Impact Journalism Day by Sparknews: A better home - No. 18

Sensor checks if crops are irrigated

TOKYO • A water-monitoring system developed by Tokyo-based venture SenSprout can prevent water wastage, save expenses and promote consistent growth of top-quality produce.

It is designed for dry climates where water is scarce and expensive, like in the central Indian city of Nagpur in Maharashtra state.

There, two orange farms are taking part in an experiment to further develop the system, in collaboration with the Indian Institute of Technology. The team aims to refine the system so that it can provide accurate information to farmers, telling them if their crops have been adequately irrigated.


The team plans to conduct similar experiments in three other regions in India and expand the project to the West Coast of the United States.

These areas receive little rainfall and require farmers to use motorised pumps for irrigation. This incurs extra financial costs and creates environmental problems.

The project was financed through crowdfunding donations from 138 people around the world last year. It also won a monetary award of $150,000 in a venture start-up competition.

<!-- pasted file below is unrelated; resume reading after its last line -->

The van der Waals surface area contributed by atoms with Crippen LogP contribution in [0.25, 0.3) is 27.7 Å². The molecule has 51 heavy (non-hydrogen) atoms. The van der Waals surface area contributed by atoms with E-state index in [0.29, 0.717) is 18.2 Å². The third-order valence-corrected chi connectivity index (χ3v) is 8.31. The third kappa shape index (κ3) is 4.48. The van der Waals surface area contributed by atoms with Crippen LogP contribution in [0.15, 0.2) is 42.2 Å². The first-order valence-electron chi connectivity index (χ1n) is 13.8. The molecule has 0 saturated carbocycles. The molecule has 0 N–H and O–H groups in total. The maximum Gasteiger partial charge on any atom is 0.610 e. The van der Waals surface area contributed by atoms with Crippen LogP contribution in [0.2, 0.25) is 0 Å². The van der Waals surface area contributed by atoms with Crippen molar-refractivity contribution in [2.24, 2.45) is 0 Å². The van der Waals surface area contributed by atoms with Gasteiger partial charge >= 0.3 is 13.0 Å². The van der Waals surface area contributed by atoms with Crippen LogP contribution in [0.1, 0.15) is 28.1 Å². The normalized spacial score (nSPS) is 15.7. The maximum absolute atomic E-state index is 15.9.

A SenSprout team member checks a water sensor at a farm set up by the University of Tokyo in Nishitokyo city.
A SenSprout team member checks a water sensor at a farm set up by the University of Tokyo in Nishitokyo city. PHOTO: ASAHI SHIMBUN

The sensor itself was developed by a research team led by Professor Yoshihiro Kawahara, 38, an associate professor of information and communication engineering at the University of Tokyo. Prof Kawahara helped to establish SenSprout and acts as a technical adviser to the company.

Similar agricultural sensors have been produced, but they are mostly high-end equipment and are mainly used in data gathering by scholars and researchers.

SenSprout's sensor units, which are made of low-cost materials, cost less than 100,000 yen (S$1,280) to produce.

The team is also conducting experiments in Japan with farmers who seek consistent quality in their produce.

A version of this article appeared in the print edition of The Straits Times on June 25, 2016, with the headline 'Sensor checks if crops are irrigated'. Subscribe